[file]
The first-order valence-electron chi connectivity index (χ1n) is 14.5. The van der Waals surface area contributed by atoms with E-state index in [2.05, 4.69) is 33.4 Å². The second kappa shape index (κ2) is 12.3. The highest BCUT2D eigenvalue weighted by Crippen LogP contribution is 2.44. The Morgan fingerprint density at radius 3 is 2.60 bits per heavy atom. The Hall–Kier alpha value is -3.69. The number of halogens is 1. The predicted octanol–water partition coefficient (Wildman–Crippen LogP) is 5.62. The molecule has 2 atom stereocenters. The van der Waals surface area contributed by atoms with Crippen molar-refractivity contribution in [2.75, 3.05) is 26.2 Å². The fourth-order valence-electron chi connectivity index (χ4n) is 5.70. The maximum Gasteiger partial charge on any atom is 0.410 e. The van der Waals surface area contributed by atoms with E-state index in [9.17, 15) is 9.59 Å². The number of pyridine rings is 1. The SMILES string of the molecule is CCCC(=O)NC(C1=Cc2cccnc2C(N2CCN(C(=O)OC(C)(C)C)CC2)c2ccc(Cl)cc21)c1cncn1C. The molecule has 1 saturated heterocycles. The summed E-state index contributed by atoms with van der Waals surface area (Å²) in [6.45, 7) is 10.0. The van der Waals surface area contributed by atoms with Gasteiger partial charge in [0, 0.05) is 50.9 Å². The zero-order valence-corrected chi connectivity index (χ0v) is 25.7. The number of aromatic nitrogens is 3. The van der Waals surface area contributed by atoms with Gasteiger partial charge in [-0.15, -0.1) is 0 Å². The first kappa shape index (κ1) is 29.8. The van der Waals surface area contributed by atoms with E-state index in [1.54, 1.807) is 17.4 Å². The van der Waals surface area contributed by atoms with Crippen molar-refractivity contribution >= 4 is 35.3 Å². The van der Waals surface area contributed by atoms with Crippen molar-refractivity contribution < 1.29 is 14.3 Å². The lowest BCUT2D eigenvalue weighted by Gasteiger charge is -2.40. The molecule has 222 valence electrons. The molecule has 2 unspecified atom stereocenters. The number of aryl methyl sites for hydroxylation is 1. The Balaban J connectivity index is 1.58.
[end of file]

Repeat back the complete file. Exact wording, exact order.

The first-order valence-electron chi connectivity index (χ1n) is 14.5. The van der Waals surface area contributed by atoms with E-state index in [2.05, 4.69) is 33.4 Å². The second kappa shape index (κ2) is 12.3. The highest BCUT2D eigenvalue weighted by Crippen LogP contribution is 2.44. The Morgan fingerprint density at radius 3 is 2.60 bits per heavy atom. The Hall–Kier alpha value is -3.69. The number of halogens is 1. The predicted octanol–water partition coefficient (Wildman–Crippen LogP) is 5.62. The molecule has 2 atom stereocenters. The van der Waals surface area contributed by atoms with Crippen molar-refractivity contribution in [2.75, 3.05) is 26.2 Å². The fourth-order valence-electron chi connectivity index (χ4n) is 5.70. The maximum Gasteiger partial charge on any atom is 0.410 e. The van der Waals surface area contributed by atoms with E-state index in [9.17, 15) is 9.59 Å². The number of pyridine rings is 1. The SMILES string of the molecule is CCCC(=O)NC(C1=Cc2cccnc2C(N2CCN(C(=O)OC(C)(C)C)CC2)c2ccc(Cl)cc21)c1cncn1C. The molecule has 1 saturated heterocycles. The summed E-state index contributed by atoms with van der Waals surface area (Å²) in [6.45, 7) is 10.0. The van der Waals surface area contributed by atoms with Gasteiger partial charge in [0, 0.05) is 50.9 Å². The zero-order valence-corrected chi connectivity index (χ0v) is 25.7. The number of aromatic nitrogens is 3. The van der Waals surface area contributed by atoms with Gasteiger partial charge in [-0.15, -0.1) is 0 Å². The first kappa shape index (κ1) is 29.8. The van der Waals surface area contributed by atoms with E-state index in [1.54, 1.807) is 17.4 Å². The van der Waals surface area contributed by atoms with Crippen molar-refractivity contribution >= 4 is 35.3 Å². The van der Waals surface area contributed by atoms with Crippen molar-refractivity contribution < 1.29 is 14.3 Å². The lowest BCUT2D eigenvalue weighted by Gasteiger charge is -2.40. The molecule has 222 valence electrons. The molecule has 2 unspecified atom stereocenters. The number of aryl methyl sites for hydroxylation is 1. The Balaban J connectivity index is 1.58.